Appearing before a packed room at New York Comic Con on Friday, October 10, Ilana Glazer and Abbi Jacobson declined the use of a traditional introduction and danced their way on stage to Missy Elliot’s iconic song “Work It.” Fans of their Broad City show cheered and danced along with them as they took the stage. Once at the microphone, the women seemed shocked at the large crowd, some of whom had queued up an hour before the actual start of the panel, remarking that they had never imagined any of this when they had started their show, originally a web series, in 2009.
The Broad City web series began on YouTube in 2009 and achieved an almost cult-like status before being discovered by Amy Poehler, who transitioned the show into a 30-minute televised format. Poehler is now an executive producer on the Comedy Central show, which wrapped its first season in March. About the move to television, Jacobson said, “(Comedy Central) never made it feel corporate. It still feels like we’re making a web series. Not for the web, but it’s still so DIY and everyone is so collaborative.” Glazer and Jacobson both have strong comedy backgrounds; they met doing improv and are Upright Citizen Brigade alums. The first season of the show was nominated for Best Comedy Series at the 2014 Critics’ Choice Television Awards, and both Glazer and Jacobson were on the 2014 Variety’s Power of Women: New York Impact List.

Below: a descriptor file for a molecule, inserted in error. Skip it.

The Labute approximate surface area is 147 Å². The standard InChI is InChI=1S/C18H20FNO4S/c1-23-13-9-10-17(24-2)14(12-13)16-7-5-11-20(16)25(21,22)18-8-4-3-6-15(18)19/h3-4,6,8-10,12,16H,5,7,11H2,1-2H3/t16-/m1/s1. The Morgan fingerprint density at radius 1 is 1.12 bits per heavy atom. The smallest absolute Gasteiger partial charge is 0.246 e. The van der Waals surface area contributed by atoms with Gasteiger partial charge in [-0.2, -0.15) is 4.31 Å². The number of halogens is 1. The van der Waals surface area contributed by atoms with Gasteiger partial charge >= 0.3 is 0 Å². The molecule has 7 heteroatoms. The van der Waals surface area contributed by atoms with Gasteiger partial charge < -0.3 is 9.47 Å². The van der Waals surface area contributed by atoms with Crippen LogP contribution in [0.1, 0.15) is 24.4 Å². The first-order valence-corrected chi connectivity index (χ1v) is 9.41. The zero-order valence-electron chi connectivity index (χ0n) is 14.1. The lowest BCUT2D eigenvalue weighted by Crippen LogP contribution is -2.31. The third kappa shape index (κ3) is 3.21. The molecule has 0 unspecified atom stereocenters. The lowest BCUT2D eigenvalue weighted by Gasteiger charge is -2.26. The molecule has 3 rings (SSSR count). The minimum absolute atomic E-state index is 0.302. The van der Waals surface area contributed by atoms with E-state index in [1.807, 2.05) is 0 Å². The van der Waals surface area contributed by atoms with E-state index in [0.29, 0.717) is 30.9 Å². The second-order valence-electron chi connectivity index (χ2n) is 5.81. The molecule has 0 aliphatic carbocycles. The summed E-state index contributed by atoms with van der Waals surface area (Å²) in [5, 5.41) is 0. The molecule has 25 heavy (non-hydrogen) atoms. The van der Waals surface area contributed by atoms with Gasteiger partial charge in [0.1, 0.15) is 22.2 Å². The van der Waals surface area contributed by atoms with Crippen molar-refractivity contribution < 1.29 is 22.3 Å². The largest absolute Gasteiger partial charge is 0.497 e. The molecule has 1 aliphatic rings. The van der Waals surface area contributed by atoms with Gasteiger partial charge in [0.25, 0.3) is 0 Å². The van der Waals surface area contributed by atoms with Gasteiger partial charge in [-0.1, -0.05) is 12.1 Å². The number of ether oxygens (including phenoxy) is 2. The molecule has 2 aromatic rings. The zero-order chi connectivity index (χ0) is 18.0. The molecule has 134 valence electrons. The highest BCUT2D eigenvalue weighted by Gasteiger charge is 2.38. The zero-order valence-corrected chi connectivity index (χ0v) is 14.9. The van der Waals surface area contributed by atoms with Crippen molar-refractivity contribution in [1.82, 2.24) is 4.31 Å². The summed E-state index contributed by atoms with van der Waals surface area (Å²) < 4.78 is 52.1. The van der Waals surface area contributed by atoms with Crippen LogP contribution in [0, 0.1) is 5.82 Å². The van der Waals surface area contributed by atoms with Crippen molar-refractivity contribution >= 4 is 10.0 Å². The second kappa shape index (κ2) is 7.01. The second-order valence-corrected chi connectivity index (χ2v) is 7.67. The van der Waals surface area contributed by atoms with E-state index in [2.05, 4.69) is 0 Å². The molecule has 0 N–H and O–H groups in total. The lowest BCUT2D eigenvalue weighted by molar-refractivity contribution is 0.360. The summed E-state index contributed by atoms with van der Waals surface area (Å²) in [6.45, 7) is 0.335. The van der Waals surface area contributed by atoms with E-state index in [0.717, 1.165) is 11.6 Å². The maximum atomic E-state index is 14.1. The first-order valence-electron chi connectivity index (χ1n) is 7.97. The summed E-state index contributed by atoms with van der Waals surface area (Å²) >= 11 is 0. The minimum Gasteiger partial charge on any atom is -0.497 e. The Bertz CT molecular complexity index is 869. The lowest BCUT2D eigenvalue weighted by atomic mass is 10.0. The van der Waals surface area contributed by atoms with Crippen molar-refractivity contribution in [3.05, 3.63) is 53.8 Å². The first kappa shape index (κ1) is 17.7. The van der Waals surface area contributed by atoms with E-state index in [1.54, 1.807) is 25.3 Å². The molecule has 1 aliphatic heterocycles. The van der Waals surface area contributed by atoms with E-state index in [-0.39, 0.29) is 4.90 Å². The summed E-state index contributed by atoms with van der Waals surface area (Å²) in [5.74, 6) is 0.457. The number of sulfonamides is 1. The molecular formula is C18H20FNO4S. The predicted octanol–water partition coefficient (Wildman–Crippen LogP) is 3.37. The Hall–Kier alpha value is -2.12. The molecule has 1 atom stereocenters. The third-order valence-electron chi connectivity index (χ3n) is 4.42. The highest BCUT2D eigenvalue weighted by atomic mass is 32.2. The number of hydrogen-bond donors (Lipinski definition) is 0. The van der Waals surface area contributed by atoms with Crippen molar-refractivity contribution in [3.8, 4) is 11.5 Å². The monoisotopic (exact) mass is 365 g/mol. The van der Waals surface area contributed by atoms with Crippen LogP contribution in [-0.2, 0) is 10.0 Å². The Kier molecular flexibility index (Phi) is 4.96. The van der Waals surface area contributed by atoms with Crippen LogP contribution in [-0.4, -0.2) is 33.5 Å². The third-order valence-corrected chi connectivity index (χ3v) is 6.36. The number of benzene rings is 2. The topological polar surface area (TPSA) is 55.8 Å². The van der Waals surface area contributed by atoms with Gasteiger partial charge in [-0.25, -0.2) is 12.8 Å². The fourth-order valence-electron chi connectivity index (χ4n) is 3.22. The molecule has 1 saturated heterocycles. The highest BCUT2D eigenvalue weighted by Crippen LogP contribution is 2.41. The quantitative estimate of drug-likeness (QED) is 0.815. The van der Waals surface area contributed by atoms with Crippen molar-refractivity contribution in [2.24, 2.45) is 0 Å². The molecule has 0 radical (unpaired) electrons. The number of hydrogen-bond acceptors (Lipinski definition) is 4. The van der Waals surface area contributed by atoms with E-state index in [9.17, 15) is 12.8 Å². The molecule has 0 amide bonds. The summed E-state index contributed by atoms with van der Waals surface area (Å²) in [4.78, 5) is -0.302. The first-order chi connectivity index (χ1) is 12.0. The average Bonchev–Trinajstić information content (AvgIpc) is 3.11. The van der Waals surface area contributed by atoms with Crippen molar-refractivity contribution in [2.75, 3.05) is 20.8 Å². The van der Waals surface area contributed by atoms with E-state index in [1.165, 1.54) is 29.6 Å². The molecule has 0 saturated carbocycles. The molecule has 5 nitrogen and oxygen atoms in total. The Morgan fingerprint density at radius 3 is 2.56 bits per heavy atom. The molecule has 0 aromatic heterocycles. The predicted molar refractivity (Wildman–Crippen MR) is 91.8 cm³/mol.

The panel was moderated by fellow comedian Nicole Drespel, who also appears on the show. A sneak preview of Season 2 was shown, which further explored Abbi’s obsession with the store Bed, Bath, and Beyond. Jacobson and Glazer then did live commentary for the Season 1 episode “Fattest Asses,” before the floor was opened up to questions from the fans. Questions ranged from their ideal guest stars- living or dead (Lucille Ball and Clive Owen for Glazer; Richard Jenkins, Frances McDormand, and Idris Elba for Jacobson), to advice on how to break into the comedy world. When asked how much of their characters were actually based on themselves, Glazer replied, “It’s like 15% of ourselves, blown up to the full 100. It’s like my f—ing nuttiest and Abbi’s f—ing craziest.” One fan thanked Glazer on behalf of her friend for being the first tv character she felt comfortable identifying with, calling the women feminist heroes.
The panel wrapped up with a clip from the companion web series to the tv show, Hack Into Broad City, and audience members were treated to free tee-shirts and stickers from the Comedy Central staff.
The second season of Broad City will premiere this January.